Journal of Humanitarian Affairs
Open Access (free)
Humanitarianism in a Post-Liberal World Order
Stephen Hopgood

which a resurgent Russia has stepped. These are structural shifts in the sense that even the most liberal government in the US would find it hard to throw its weight around when China is always available – in South East Asia, in Africa, in Central Asia – to provide financing and diplomatic support with few strings attached (and to threaten forms of retaliation when such inducements fail). The rise of Trump can even be explained as a reaction to a sense of gathering national decline, hence his campaign slogan: ‘Make America Great Again

Journal of Humanitarian Affairs
Open Access (free)
Four Decisive Challenges Confronting Humanitarian Innovation
Gerard Finnigan and Otto Farkas

required to sustain human health and life are not recovering from growing environmental stress, natural disasters and climate-change impacts ( IFRC, 2018 ; IPBES 2019 ; Myers et al. , 2017 ; Whitmee et al. , 2015 ). The World Health Organization ( WHO, 2016 ) estimated that exposure to ‘unhealthy environments’ caused 12.6 million deaths in 2012, with South East Asia and Western Pacific bearing the highest burden, of 7.3 million deaths. In 2015, exposure to environmental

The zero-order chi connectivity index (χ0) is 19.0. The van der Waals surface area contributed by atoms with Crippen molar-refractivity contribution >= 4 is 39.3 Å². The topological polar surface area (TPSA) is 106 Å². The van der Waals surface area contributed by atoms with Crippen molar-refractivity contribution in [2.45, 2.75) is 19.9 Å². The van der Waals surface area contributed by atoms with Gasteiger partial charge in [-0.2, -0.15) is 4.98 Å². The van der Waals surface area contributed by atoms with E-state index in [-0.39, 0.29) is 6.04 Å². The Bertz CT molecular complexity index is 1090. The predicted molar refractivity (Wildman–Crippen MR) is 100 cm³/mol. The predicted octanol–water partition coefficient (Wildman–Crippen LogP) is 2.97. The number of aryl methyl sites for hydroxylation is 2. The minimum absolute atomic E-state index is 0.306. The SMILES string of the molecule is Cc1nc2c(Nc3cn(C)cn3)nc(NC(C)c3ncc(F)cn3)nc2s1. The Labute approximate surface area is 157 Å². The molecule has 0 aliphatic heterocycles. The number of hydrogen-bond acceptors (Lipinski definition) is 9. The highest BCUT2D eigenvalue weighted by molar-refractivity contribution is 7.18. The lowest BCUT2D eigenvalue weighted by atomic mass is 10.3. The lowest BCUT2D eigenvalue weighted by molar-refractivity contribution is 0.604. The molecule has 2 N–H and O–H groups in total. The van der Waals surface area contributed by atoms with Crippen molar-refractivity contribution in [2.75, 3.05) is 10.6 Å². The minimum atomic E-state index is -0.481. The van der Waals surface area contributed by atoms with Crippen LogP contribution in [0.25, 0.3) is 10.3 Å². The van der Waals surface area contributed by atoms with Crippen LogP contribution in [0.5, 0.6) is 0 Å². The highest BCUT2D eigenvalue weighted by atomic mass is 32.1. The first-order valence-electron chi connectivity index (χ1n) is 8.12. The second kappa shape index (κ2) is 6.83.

Journal of Humanitarian Affairs
David P. Calleo

force planted in the middle of a divided Germany. Security depended heavily on the Americans. Europeans lacked the geopolitical leisure or resources for a big independent role in Asia. With the Americans occupying and protecting Japan, East Asia’s postwar political climate was set by its own Cold War – by the antipathies between the United States, China and Russia. China, isolated and paranoid, was left to the domestic preoccupations of its Revolution. America triumphant The end of the Cold War saw this postwar geopolitical situation radically changed. All parties

in Limiting institutions?
Obama’s Legacy and the Trump Transition